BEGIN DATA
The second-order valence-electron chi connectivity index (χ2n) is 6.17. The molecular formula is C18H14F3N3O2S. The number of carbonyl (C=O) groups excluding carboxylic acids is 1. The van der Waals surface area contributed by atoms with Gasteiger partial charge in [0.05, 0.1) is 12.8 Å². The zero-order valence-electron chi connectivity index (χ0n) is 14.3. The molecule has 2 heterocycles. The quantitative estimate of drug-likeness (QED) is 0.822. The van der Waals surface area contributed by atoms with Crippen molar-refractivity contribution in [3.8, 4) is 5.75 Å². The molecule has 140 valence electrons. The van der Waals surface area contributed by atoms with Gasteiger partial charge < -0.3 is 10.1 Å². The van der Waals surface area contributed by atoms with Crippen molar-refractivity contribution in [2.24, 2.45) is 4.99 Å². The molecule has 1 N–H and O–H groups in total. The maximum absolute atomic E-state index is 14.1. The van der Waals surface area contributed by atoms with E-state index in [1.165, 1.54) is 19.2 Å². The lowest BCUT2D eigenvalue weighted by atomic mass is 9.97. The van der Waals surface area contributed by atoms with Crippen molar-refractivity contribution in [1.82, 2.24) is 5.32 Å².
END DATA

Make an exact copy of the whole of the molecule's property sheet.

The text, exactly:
The second-order valence-electron chi connectivity index (χ2n) is 6.17. The molecular formula is C18H14F3N3O2S. The number of carbonyl (C=O) groups excluding carboxylic acids is 1. The van der Waals surface area contributed by atoms with Gasteiger partial charge in [0.05, 0.1) is 12.8 Å². The zero-order valence-electron chi connectivity index (χ0n) is 14.3. The molecule has 2 heterocycles. The quantitative estimate of drug-likeness (QED) is 0.822. The van der Waals surface area contributed by atoms with Crippen molar-refractivity contribution in [3.8, 4) is 5.75 Å². The molecule has 140 valence electrons. The van der Waals surface area contributed by atoms with Gasteiger partial charge < -0.3 is 10.1 Å². The van der Waals surface area contributed by atoms with Crippen molar-refractivity contribution in [2.24, 2.45) is 4.99 Å². The molecule has 1 N–H and O–H groups in total. The maximum absolute atomic E-state index is 14.1. The van der Waals surface area contributed by atoms with E-state index in [1.165, 1.54) is 19.2 Å². The lowest BCUT2D eigenvalue weighted by atomic mass is 9.97. The van der Waals surface area contributed by atoms with Crippen molar-refractivity contribution in [1.82, 2.24) is 5.32 Å².